Some economists increase S'pore inflation forecasts as Russia-Ukraine conflict escalates
SINGAPORE — Some economists in Singapore are raising their 2022 inflation forecasts as the Russian invasion of Ukraine adds further pressure to already hard-pressed global supply chains and energy prices.
- Economists who spoke to TODAY are closely watching inflation trends
- A survey by the Monetary Authority of Singapore (MAS) released on Wednesday showed the average inflation forecast among economists has risen sharply since December
- The escalating Russian-Ukraine conflict remains a key risk to driving up prices
- A prolonged conflict may impact Singapore's economic growth, said some economists
SINGAPORE — Economists in Singapore are closely watching inflation trends, as the Russian invasion of Ukraine adds further pressure to already hard-pressed global supply chains and energy prices.
Five private-sector economists approached by TODAY identified the invasion as a major upside risk, with one of them increasing their forecast on Wednesday (March 9).
This is in line with findings of the Monetary Authority of Singapore's (MAS) quarterly survey on professional forecasters released on Wednesday, which showed economists raising their predictions for both Singapore’s core and headline inflation for the whole year.
According to the survey, the median core inflation forecast for 2022, which strips out accommodation and transport costs, has risen to 2.7 per cent. This is a hefty increase from the 1.8 per cent median forecast in the previous survey in December.
Meanwhile, the headline or overall inflation estimates came in at 3.6 per cent, up sharply from 2.1 per cent in the December survey. A total of 23 economists responded in the latest MAS survey, all doing so after hostilities broke out in Ukraine on Feb 24.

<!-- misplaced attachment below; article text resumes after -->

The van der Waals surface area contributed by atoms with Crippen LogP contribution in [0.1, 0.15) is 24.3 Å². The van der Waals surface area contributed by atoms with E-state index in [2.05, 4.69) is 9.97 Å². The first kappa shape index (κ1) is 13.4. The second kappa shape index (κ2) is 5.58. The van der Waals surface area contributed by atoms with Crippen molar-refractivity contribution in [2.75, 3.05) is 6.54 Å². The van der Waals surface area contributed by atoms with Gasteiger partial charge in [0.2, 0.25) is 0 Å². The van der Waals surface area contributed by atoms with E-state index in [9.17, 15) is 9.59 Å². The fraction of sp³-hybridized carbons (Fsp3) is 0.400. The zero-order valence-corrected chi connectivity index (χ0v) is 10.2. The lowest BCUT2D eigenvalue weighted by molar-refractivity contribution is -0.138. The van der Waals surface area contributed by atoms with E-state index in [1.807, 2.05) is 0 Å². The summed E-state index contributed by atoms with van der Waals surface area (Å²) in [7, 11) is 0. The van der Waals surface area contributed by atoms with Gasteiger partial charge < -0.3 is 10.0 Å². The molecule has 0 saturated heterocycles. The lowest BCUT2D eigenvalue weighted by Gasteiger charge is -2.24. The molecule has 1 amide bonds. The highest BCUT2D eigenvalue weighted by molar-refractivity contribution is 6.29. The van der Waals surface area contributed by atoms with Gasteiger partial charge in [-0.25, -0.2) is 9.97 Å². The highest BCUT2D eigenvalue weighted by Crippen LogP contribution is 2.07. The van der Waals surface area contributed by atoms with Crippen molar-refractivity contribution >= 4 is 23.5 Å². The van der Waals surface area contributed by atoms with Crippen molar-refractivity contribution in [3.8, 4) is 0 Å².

WHY ECONOMISTS ARE WATCHING 2022 INFLATION RISKS
OCBC Bank upgraded its overall inflation forecast for 2022 on Wednesday to 4.2 per cent from 3.5 per cent. The bank revised its core inflation forecast for the year to 3.5 per cent, up from 2.7 per cent previously.
Ms Selena Ling, its head of treasury research and strategy, told TODAY that the latest forecast is based on the “likelihood of a prolonged Russian-Ukraine conflict sustaining energy and even food inflation higher for longer”.
She also cited the assumption that oil prices “will average around US$120 (S$163) for the rest of this year”.
Russia is a major oil and gas producer so the conflict has sparked supply fears, driving energy prices higher.
Other upside risk factors Ms Ling drew attention to include the ongoing food inflation and tightening of the domestic labour market in Singapore.
“How energy prices move from here will depend quite significantly on the geopolitical situation. However, it may be likely that energy prices remain elevated for some time. Any easing in inflation may only be in the second half of the year.Standard Chartered Bank economists Edward Lee and Jonathan Koh”
Other economists, while agreeing that the escalated conflict posed upside risks for inflation, have held off revising their forecasts for now.
Standard Chartered Bank pegged its forecasts for headline and core inflation at 3 per cent and 2.3 per cent respectively for 2022.
These forecasts, last revised on Jan 25, are markedly higher than the bank's earlier average prediction of 1.9 per cent headline inflation and 1.8 per cent core inflation for 2022.
The bank added that there are still upside risks to the forecasts, citing the soaring oil prices.